A federal district court ruling issued last week by U.S. District Judge William Sessions cleared the way for Vermont Railway to develop a rail spur and move its road salt transportation and storage operation to the town of Shelburne.
The judge ruled the Interstate Commerce Commission Termination Act (ICCTA) preempts the town's assertion that the project needs local zoning approval prior to construction. However, the decision did not uphold that preemption for all local zoning regulations that might apply to the project in the future.
The ruling notes that plans for the Vermont Railway project are not finalized and, therefore, the town can not currently specify what zoning regulations might be applied to the project. So the court left the door open as to whether future town enforcement efforts can be federally preempted.
In his ruling Sessions states, "The court reserves judgment on the question of whether the ICCTA preempts other zoning regulations derived from the town’s police powers that relate to the operation of the railway’s proposed facility. When the railway has finalized its plans for development, and when the town has indicated precisely which zoning regulations it intends to enforce, the court will determine whether those regulations can survive ICCTA preemption pursuant to the police power exception outlined above."
In court, Shelburne argued the ICCTA does not preempt the town from regulating a number of impacts, including traffic, noise and environmental concerns regarding wetlands and public waterways.
Shelburne Select Board Chairman Gary von Stange issued a statement on town letterhead after Wednesday's court ruling. His statement began:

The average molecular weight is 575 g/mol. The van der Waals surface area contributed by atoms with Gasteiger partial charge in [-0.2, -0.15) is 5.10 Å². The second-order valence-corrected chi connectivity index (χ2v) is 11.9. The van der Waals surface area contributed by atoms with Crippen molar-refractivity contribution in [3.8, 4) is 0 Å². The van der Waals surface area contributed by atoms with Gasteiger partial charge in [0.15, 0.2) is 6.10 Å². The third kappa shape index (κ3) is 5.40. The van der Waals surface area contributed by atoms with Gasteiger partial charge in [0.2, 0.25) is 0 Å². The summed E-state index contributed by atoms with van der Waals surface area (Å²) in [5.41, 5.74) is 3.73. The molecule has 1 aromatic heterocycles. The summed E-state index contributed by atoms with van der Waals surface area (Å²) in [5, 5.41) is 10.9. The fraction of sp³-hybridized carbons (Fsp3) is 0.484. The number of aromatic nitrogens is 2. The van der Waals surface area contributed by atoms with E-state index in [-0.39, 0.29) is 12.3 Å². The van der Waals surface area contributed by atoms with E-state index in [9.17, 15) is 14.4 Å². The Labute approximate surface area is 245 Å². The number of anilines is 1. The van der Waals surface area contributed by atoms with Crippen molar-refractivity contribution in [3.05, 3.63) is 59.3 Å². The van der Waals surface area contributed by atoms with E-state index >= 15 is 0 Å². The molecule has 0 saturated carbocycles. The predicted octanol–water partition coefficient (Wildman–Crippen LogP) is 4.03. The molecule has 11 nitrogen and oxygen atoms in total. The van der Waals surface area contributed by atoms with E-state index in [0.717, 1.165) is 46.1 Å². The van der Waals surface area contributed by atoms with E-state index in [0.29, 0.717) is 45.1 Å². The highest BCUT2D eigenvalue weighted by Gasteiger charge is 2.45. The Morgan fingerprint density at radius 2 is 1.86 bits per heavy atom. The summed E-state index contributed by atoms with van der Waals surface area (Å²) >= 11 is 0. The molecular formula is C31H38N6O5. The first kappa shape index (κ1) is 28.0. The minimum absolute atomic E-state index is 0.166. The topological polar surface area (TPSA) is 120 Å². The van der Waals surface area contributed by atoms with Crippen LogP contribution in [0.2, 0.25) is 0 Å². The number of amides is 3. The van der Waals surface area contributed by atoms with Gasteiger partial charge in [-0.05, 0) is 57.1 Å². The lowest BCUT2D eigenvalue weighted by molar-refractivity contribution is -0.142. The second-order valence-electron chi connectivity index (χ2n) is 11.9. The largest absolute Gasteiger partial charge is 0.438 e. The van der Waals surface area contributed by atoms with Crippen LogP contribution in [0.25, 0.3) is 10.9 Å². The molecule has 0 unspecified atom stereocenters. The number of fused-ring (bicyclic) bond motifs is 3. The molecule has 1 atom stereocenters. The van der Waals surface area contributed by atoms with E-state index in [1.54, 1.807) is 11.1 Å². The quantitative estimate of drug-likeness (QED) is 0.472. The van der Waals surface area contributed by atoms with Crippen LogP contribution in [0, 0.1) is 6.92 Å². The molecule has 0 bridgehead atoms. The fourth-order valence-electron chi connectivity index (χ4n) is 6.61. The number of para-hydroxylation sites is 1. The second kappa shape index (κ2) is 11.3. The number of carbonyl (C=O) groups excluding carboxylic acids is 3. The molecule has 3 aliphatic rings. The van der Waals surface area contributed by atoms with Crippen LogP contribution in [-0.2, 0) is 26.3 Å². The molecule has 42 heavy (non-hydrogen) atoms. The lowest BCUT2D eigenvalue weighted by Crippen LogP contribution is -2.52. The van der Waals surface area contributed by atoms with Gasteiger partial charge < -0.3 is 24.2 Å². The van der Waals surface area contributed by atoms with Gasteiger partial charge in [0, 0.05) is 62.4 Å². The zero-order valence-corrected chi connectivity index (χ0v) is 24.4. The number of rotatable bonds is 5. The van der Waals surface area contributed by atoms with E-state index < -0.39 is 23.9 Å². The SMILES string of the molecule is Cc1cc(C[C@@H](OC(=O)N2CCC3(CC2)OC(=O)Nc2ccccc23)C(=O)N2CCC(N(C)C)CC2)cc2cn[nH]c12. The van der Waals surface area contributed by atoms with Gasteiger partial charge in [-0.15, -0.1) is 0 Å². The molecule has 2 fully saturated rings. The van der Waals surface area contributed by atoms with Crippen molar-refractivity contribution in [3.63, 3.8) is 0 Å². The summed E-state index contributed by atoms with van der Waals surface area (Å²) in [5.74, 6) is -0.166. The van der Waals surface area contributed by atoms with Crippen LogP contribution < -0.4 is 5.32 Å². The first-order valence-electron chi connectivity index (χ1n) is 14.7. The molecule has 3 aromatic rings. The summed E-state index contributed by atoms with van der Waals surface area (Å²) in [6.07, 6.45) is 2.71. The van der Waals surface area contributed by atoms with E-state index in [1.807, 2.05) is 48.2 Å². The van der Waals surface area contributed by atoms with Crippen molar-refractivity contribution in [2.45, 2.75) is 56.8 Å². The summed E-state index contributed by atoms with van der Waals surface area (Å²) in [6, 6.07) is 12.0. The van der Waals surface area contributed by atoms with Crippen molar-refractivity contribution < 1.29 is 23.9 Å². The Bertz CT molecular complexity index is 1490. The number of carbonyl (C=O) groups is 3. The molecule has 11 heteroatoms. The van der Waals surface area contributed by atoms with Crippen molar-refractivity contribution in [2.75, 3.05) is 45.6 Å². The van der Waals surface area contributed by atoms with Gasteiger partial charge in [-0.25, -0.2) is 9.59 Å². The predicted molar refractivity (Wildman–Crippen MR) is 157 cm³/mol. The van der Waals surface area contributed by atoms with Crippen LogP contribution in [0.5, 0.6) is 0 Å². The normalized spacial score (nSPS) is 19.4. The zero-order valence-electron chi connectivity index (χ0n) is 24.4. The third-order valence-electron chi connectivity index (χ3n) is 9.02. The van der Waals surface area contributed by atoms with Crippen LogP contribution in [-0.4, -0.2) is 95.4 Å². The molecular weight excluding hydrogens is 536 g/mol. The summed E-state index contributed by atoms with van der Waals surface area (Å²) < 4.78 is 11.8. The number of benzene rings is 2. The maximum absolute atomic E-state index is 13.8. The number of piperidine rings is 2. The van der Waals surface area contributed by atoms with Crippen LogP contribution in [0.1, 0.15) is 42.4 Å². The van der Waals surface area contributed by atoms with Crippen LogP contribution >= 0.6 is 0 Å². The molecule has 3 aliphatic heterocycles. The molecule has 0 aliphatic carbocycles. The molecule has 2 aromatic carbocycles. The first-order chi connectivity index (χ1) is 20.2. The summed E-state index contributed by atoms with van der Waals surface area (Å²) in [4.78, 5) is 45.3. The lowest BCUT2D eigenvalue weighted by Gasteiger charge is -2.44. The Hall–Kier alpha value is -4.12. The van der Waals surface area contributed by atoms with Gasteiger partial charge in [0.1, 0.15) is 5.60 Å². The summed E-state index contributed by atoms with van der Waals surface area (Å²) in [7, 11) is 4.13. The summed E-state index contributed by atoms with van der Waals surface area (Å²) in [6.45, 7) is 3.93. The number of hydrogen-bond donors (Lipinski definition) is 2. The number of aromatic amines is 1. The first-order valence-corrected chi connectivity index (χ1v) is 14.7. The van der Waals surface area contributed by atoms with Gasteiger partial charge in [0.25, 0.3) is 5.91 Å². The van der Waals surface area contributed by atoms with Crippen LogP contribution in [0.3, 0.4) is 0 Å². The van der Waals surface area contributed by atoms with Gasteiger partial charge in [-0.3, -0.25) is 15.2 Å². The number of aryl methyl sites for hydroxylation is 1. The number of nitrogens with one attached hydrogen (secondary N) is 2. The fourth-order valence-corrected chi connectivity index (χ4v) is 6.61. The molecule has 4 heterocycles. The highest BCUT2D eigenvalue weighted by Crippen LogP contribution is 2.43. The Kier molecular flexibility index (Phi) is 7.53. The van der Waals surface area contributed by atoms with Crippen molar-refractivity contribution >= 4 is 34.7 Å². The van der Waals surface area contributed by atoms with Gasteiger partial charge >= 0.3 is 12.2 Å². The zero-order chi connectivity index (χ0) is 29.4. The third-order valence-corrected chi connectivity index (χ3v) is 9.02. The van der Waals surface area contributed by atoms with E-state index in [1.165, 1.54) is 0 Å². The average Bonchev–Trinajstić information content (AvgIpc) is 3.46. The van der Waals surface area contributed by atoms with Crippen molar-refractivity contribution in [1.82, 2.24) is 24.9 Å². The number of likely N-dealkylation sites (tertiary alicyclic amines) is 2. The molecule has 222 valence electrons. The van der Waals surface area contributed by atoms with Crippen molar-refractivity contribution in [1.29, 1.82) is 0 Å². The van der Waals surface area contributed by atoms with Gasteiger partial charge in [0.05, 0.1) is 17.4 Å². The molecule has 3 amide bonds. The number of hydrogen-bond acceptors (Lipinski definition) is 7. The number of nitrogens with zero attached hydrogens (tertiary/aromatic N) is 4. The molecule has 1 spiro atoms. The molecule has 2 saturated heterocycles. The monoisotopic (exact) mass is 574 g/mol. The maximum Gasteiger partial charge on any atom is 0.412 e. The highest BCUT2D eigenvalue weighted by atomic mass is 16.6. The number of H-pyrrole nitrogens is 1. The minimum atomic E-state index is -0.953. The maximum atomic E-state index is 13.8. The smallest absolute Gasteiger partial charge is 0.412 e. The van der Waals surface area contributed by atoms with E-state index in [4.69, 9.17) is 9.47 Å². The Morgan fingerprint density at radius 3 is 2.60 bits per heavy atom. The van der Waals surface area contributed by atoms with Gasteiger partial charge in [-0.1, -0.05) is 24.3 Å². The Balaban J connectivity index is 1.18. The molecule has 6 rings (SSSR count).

The key portion of yesterday’s decision is the Court’s agreement with the Town that not only does Shelburne 'retain certain police powers which protect public health and safety,' but that 'the Court agrees that the Town cannot determine whether or how its municipal regulations may apply to the Railway’s proposed project without knowledge of the project’s final plans.' The Court reasoned that because the Railway’s plans have evolved so dramatically and still are not finalized, the Railway’s conduct has 'prevent[ed] the Town from articulating how it intends to exercise its police powers.' Accordingly, the Court 'reserves judgment on the question of whether the ICCTA preempts the Town’s regulation of the aforementioned activities.'
The statement went on to credit the town's lawsuit with Vermont Railway's decision to scale back plans for the Shelburne property. "It was through litigation that the town achieved an important goal, which was to reduce the scope, scale and impacts of the project," the town said. "The case continues and the town is encouraged that the court specifically invited the town to return to court when the project has been finalized to address which regulations are applicable to the project."
Vermont Railway also issued a statement in the wake of the ruling. The company commented, "Despite six days of evidentiary hearings, the court determined the town could not show that development of the new facility was likely to harm wetlands, endangered or threatened species, or the adjacent LaPlatte River corridor. The court specifically enjoined the town from enforcing any regulation that prevents the railway from constructing its facility."
Vermont Railway spokesman Selden Houghton added, "We are pleased the court affirmed that ICCTA preemption applies to this project. We look forward to completing construction and serving our Vermont community from this new facility this coming winter and to working with the town to address remaining community concerns."